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Romans Week 9 Study Guide


Think about the different ways you’ve heard the term liberation used. What does it mean to be a liberator? What comes to mind? Now think about it in the context of Christ, how has the gospel been liberating for you personally?


Our objective is to understand why Paul’s opening indictment of humanity…his grim description of our universal situation… that “all are under sin…there is no one righteous, not even one” and to understand that our only hope is found in Christ alone. Are only Hope/answer to this indictment is the good news of the gospel. Understanding our human condition starts with understanding our sin problem and how it moves to liberty found in Christ. Our freedom in Christ gives us all the reason in the world to rejoice in our liberty.


Romans 3:9-20

9 What shall we conclude then? Are we any better? Not at all! We have already made the charge that Jews and Gentiles alike are all under sin. 10 As it is written: “There is no one righteous, not even one; 11 there is no one who understands, no one who seeks God. 12 All have turned away, they have together become worthless; there is no one who does good, not even one.” 13 “Their throats are open graves; their tongues practice deceit.” “The poison of vipers is on their lips.” 14 “Their mouths are full of cursing and bitterness.” 15 “Their feet are swift to shed blood; 16 ruin and misery mark their ways, 17 and the way of peace they do not know.” 18 “There is no fear of God before their eyes.” 19 Now we know that whatever the law says, it says to those who are under the law, so that every mouth may be silenced and the whole world held accountable to God. 20 Therefore no one will be declared righteous in his sight by observing the law; rather, through the law we become conscious of sin.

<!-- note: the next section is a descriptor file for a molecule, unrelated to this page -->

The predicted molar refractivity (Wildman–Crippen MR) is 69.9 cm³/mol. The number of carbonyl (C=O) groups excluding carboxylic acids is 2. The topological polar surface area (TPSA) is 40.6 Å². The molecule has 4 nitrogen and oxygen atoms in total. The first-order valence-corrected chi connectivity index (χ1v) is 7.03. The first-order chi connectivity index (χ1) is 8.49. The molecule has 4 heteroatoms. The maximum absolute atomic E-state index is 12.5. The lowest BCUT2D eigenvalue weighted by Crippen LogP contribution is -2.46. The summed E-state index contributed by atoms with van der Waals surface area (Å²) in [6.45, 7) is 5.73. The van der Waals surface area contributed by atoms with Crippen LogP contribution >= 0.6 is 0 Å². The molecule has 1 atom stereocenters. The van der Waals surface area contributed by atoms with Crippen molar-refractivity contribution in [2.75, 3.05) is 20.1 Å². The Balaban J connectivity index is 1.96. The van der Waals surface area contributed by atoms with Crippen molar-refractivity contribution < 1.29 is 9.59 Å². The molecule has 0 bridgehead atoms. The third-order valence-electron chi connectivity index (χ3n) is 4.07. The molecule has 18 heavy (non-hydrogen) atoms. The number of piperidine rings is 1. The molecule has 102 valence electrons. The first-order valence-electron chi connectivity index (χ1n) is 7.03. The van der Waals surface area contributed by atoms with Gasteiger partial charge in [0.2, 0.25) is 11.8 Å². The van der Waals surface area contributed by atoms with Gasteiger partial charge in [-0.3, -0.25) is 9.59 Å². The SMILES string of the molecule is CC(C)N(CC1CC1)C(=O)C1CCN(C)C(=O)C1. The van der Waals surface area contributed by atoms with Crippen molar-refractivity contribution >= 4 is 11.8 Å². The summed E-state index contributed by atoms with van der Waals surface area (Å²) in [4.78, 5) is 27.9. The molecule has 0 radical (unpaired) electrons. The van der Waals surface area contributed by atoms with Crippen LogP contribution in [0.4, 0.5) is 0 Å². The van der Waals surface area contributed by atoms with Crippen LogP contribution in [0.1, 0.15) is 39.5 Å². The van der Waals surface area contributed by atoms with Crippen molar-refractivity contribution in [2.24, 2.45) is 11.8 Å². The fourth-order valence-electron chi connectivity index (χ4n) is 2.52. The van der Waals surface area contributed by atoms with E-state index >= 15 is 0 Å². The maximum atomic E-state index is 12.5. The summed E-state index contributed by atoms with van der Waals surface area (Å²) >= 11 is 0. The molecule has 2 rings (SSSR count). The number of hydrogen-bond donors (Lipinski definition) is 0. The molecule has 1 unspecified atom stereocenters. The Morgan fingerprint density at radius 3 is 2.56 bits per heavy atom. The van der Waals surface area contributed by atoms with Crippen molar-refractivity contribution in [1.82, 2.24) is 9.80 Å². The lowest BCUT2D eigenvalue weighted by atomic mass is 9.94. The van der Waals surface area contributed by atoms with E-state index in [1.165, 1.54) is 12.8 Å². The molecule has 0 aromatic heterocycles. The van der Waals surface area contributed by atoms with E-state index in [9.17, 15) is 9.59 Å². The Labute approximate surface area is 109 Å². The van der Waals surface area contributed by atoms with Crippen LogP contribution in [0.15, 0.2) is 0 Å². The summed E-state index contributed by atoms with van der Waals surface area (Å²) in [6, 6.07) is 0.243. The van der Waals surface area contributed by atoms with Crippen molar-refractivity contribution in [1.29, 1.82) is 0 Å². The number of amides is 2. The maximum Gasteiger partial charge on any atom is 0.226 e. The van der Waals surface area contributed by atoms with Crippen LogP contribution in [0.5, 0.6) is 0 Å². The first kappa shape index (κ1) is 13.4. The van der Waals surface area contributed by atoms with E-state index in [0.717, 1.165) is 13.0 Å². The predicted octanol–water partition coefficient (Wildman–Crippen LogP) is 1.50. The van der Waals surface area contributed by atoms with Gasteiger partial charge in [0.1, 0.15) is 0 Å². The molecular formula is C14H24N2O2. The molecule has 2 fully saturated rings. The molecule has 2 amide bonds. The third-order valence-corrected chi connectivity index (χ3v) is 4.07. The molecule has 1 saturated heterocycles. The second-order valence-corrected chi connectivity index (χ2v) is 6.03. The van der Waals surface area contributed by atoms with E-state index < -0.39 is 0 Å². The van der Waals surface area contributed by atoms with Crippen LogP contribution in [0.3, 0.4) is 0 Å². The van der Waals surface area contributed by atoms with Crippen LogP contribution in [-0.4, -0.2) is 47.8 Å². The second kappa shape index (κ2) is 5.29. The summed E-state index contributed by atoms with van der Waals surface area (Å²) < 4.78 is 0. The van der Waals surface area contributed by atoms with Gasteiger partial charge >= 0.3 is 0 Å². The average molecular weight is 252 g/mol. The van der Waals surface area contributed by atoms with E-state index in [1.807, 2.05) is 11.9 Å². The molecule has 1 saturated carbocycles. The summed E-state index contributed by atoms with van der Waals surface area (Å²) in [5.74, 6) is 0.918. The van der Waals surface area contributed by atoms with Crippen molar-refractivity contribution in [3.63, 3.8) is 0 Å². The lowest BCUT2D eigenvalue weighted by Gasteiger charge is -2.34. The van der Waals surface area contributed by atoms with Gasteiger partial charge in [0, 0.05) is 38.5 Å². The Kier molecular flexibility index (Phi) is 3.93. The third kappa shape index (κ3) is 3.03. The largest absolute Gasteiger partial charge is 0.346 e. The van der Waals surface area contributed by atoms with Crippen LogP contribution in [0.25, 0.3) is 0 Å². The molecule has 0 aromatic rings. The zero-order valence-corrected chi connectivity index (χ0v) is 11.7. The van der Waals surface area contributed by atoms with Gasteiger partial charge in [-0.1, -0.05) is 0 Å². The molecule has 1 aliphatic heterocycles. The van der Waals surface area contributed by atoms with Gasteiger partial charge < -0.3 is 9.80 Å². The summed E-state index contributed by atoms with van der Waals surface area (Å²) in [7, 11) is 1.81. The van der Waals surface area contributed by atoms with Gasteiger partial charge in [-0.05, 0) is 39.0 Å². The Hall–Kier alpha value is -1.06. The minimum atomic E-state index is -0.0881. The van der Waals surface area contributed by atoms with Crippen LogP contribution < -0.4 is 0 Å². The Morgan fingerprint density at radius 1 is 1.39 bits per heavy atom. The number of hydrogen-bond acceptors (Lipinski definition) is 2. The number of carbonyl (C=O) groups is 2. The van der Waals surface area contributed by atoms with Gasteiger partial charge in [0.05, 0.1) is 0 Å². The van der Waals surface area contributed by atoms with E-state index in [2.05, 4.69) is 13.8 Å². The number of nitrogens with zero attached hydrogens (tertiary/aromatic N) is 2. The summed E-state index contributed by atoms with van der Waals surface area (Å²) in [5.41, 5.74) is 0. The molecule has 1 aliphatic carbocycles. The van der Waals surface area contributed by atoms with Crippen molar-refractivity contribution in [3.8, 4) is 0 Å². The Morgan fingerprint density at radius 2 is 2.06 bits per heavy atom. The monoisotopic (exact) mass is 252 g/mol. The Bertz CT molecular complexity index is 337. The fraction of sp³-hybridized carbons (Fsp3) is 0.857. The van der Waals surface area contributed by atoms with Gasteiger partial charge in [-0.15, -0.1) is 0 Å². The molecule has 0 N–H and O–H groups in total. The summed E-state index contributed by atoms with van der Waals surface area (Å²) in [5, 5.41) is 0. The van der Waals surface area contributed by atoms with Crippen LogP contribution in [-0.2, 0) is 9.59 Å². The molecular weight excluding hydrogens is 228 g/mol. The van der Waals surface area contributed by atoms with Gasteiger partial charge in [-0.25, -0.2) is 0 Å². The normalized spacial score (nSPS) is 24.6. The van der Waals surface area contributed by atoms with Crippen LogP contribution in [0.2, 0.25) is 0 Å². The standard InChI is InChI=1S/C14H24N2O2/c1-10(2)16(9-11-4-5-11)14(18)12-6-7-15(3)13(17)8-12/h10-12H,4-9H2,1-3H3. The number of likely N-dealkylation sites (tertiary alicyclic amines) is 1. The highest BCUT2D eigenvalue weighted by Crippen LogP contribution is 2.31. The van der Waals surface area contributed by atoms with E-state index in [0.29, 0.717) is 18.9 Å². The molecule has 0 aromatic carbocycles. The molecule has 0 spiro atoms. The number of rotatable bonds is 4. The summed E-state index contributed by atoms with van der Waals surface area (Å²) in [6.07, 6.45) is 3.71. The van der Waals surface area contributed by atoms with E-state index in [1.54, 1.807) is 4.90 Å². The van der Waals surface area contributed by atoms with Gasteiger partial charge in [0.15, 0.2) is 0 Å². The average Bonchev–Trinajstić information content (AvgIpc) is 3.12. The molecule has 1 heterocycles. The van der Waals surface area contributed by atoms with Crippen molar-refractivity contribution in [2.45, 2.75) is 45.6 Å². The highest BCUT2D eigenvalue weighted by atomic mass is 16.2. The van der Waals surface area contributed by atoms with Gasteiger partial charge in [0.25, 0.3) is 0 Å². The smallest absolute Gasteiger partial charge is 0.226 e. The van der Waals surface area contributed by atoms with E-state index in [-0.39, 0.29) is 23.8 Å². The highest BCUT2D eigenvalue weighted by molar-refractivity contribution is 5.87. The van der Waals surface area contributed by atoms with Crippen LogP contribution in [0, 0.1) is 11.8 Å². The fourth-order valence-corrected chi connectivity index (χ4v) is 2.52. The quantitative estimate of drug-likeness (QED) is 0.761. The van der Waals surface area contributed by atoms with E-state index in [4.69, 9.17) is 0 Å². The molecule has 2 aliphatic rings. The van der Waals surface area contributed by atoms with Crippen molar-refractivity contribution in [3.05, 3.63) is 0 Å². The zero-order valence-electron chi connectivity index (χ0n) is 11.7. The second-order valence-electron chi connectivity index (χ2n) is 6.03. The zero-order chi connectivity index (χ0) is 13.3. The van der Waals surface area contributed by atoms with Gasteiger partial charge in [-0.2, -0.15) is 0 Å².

As you work through the questions below, keep in mind the liberating power of the gospel.

Review the three movements of the Gospel that Terry Mentioned: As you do, remember that this is the path to true and enduring liberty.

Justification: Being declared “not guilty” by faith through grace…this happens at a point in time.

Sanctification: Becoming like Jesus over a lifetime by us choosing to work with the Spirit’s power and therefore our lives changing…ongoing life process

Glorification: The final, completed condition of the believer when this life is over…point in future time of eternity.

Now work through the passage:

What are the ‘three features of this grim biblical picture’, which stand out in verses 10– 18?

Remember, this is what Terry called “Pearl-stringing.”

Paul opens this section of his letter with the words “What shall we conclude then?” In view of verses 9-12, what is his conclusion about all that he has said thus far?

Focus on verses 13-18. What images do these words bring to your mind? Notice the various parts of the body that Paul describes in verses 13-18. What impact does this have on the way you think about sin?

Can you see how Paul uses the parts of the body to show the power of our words? How so?

In what ways do “words” reveal the condition of our hearts and how does it show that we are not free?

How should we respond to Paul’s indictment of universal sin and guilt?

Think about what it means to be liberated from sin by Christ? What does it mean for you personally.


Consider liberty. How do the three movements of God lead us to celebrate the liberation we have in Christ in a way that allows us to grow and develop an appetite for the liberty that is found in Christ?

What can you/we do to close the gap between God’s vision for our current life and our current reality and the liberty He has won for us in Christ?

When you consider the gap between God’s vision for your life and the current reality of your life. How wide is the gap? What can you do to narrow the gap?

God’s vision for our lives is to be continually closing the gap between our current reality and the liberty he has won for us in Christ.

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